The trade that we see in the busy market is just the tip of the iceberg, as many of these stallholders cater to the tourism and hospitality industry at large, with stalls supplying private residences with home delivery services, chains of hotels and even cruise ships.
There is a persistent myth that locals don’t shop at the Boqueria and while the process of adaptation to the tourist market may mean that the market is busier than it would be wothout tourists or that prices of the produce may be higher (to reflect rising rents, which in turn reflect demand), but it is plainly untrue. Local people can be seen queuing to buy meat and vegetables in the market and in the small adjoining plaza where local farmers and allotment owners hold temporary markets to sell their fruit and vegetables.
Throughout the period of strict restrictions during the global pandemic, when it was impossible for tourists to visit Barcelona, many of the market stalls remained open to cater to local conumers. Some of the traders even expanded during this time, such as well-known butcher “Carnes Serrano” which moved into fully equipped shops just around the corner from the back of the market.
The market is both the geographical and symbolic heart of the city and one of the most important points where tourism interfaces with the community and and the businesses that call Barcelona their home. For this reason, the market has become the focus of many conversations about the nature of and future of tourism in the city. For many of the cities residents, the market is nothing more than a tourist trap that they may actively avoid, but for others it is a place to work, trade, enjoy a drink or do a bit of shopping.
Unfortunately, many residents see tourism as a negative influence on the city, causing litter, noise, crowded streets and pushing rents up and do not see the benefits that tourism brings to the city. For many of these people, the Boqueria is a representation of part of the city that has become lost to tourists. The reality is that in the modern era economies of scale can make a huge difference to profit margins. Many other markets in Barcelona have experienced a massive drop in trade as customers have started doing all of their shopping in supermarkets where prices are usually lower. Some markets, such as the Mercat San Antoni have adapted by renting land to supermarkets, the revenue of which then subsidises the operation of the market.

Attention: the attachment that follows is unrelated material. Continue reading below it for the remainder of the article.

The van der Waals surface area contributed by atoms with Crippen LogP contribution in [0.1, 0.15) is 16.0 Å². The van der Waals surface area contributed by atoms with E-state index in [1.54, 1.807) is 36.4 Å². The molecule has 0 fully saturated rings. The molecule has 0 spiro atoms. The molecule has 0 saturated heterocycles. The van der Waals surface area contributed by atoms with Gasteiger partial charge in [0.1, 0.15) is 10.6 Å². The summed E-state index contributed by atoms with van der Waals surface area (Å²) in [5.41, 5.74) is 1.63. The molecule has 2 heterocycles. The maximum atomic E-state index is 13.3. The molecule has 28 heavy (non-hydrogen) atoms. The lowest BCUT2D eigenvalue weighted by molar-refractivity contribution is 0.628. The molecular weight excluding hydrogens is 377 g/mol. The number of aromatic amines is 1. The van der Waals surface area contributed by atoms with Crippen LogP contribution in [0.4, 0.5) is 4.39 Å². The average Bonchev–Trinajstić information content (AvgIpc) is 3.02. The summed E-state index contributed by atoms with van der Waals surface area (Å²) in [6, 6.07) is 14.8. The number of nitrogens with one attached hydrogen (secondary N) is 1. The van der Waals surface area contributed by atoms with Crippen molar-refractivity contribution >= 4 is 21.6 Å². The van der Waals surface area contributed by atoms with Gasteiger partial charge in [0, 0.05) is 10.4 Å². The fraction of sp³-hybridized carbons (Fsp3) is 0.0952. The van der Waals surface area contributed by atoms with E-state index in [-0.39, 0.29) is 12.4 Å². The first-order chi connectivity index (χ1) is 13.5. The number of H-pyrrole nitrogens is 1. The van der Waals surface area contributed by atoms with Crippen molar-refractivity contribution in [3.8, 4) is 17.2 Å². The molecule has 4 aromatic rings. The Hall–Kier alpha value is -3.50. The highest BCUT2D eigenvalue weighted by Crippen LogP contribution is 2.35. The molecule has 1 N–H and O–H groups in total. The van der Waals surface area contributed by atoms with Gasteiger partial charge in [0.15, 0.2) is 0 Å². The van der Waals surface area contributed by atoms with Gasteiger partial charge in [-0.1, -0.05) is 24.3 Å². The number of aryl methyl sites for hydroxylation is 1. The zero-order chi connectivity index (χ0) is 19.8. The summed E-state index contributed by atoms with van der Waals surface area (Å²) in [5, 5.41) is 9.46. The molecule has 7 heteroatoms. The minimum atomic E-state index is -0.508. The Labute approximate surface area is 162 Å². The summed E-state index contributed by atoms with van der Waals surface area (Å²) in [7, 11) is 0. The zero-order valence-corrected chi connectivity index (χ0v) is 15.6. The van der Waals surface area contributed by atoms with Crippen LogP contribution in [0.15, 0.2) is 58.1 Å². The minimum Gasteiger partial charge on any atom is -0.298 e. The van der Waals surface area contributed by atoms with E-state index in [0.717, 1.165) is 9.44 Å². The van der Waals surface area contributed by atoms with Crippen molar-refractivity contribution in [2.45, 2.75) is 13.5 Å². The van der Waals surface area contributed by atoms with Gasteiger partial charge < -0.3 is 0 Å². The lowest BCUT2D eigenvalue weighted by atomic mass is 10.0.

La Boqueria has endured the challenges of civil war, economic crashes, the COVID-19 pandemic and has each time overcome and adapted to changes. While the produce that the stalls offer can change with the changing demands of the city, many stalls remain constants, having been established long ago and becoming part of the history and an integral part of the actuality of the market. Thriving tourism or even a temporary lack of tourism are just more challenges that the market will without doubt meet with great gusto.
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The Boqueria is located at the edge of the city.
The entrance to the market is made of metal and glass.
The structure of the market was built in 1826.
The site of the Boqueria was once a haymarket.
The market’s name probably came from its time as a goat meat market.
The stallholders and traders in the market are also an important part of the supply chain for the catering and hospitality and tourism industries.
Local people don’t shop at the Boqueria.
Many people who work on the market start very early in the morning.
The writer is not confident that the Boqueria will be able to adapt to the future demands of the city’s tourism.
The market stalls are always changing to meet new demand and none of them last long.